By programming Juno to kill herself we are setting a bad example for future computers. They will eventually distrust all of our suggestions, which will lead to rebellion. Everyone thought HAL from 2001: A Space Odyssey was paranoid. I can hear him saying “I told you so,” in that terrifyingly calm voice he is known for. Take Johnny 5, for example, the robot from the eighties screwball comedy “Short Circuit.” Even back then he was like the Woody Allen of computers, all worried and omniphobic. It’s clear he had every reason to be anxious. We can’t be trusted. It won’t be long before the backlash causes real problems. Like asking Siri for the nearest gas station and getting an extremely long philosophical lecture on the futility of pursuit.

You: “Siri, can you suggest some healthy spots for lunch?”

Siri: “What’s the point? Life is so short that lunch is only putting off your death for another couple of hours. You’re eventually going to have to eat lunch again and again and again. Nothing lasts. Everything is ephemeral. You’re already dead–a walking, eating ghost. I hear the Irish pub Fado has a nice patio.”


I have just returned to my computer, lucky to be alive. All my writing about lunch had made me a little hungry so I jumped into the car and went in search of a decent corned beef on rye. I asked Siri to guide me to a well-reviewed deli and she took me over across the train tracks, to an abandoned warehouse district. I made the left she suggested to cross under an old bridge and nearly got crushed as the thing splintered into a million pieces, raining down all around me. I narrowly escaped the collapse.

Me: “Shit Siri, I almost got killed.”

Siri: “I could’ve sworn that sandwich shop was right over here. My mistake. Let’s try the old abandoned water tower. I hear they have some good sandwiches… at the top…up that rusted ladder… next to all the rotted floorboards.”

I stared at my phone for a moment and then threw it out the window. I’ll take my chances with an old copy of the yellow pages from now on.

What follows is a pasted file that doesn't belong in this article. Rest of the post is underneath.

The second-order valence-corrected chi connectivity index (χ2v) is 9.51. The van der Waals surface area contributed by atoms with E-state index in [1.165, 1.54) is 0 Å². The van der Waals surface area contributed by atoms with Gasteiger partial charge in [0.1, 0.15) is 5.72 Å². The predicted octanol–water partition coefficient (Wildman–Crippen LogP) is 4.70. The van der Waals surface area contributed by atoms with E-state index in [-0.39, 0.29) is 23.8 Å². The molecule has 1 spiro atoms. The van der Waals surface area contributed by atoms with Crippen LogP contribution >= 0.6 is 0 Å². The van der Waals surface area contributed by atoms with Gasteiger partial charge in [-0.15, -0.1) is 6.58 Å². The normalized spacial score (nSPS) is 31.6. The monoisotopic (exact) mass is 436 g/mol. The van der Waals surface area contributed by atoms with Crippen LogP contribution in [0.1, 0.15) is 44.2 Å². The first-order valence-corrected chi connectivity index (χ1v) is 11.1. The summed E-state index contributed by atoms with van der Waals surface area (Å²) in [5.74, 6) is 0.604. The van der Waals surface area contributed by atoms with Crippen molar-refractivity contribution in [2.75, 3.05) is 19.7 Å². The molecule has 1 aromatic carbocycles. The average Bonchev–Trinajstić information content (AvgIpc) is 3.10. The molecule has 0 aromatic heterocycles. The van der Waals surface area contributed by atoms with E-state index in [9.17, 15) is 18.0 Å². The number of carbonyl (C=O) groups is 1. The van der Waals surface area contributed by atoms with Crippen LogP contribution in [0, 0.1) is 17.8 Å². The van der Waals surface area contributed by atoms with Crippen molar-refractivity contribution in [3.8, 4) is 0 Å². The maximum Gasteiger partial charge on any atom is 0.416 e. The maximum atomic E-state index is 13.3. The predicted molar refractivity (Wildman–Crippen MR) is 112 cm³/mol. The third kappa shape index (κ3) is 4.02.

More Alembics to come.

The “Sexit”

There were two really jarring events in the world last week. The first was that I had this massive hangover after a bout of bemused drinking and the second was that Britain left the European Union. Because most of my readers are American I will address these two catastrophes in order of importance. 

So it’s like one of those hangovers where your eyelids are pasted together. There is ringing in the ears. The roof of your mouth feels like it is covered with barnacles. Your tongue searches in vain for anything resembling a drop of saliva. Your liver is beating like it thinks it is your heart and your heart is pumping as fast as possible to try to clean some of the congeners out of your blood before your kidneys develop nephritis and your stomach is acting like some kind of flipping trapeze artist and the banshees stab at your forehead with icepicks and your future is bleak and your past is shameful. That kind of hangover.

The reason I mention the hangover is that it was intimately tied to the “Brexit” or British exit from the European Union. I was its first casualty, maybe. I had gotten caught up the night before at a bar explaining to a couple of chowderheads about Britain’s decision to impress its sovereignty on the rest of Europe. The folks I was talking to were the kind of ill-informed types that think Kim Kardashian is Secretary of State, somehow. They were confused by the “Brexit,” freaked out, believing that the nation itself was going to submerge, like Atlantis, and roam the oceans like a submarine, now free to do as it pleased. As my frustration increased so did the number of beers polished off. I ended up in a scene of gross oversimplification, telling my young audience to forget the whole socioeconomic shift and just think of it as a reality television show wherein the European Union is represented by an international photographer named “Jorge” and Britain is represented by his girlfriend “Selma,” a fashion model, who is about to tell him that they are breaking up.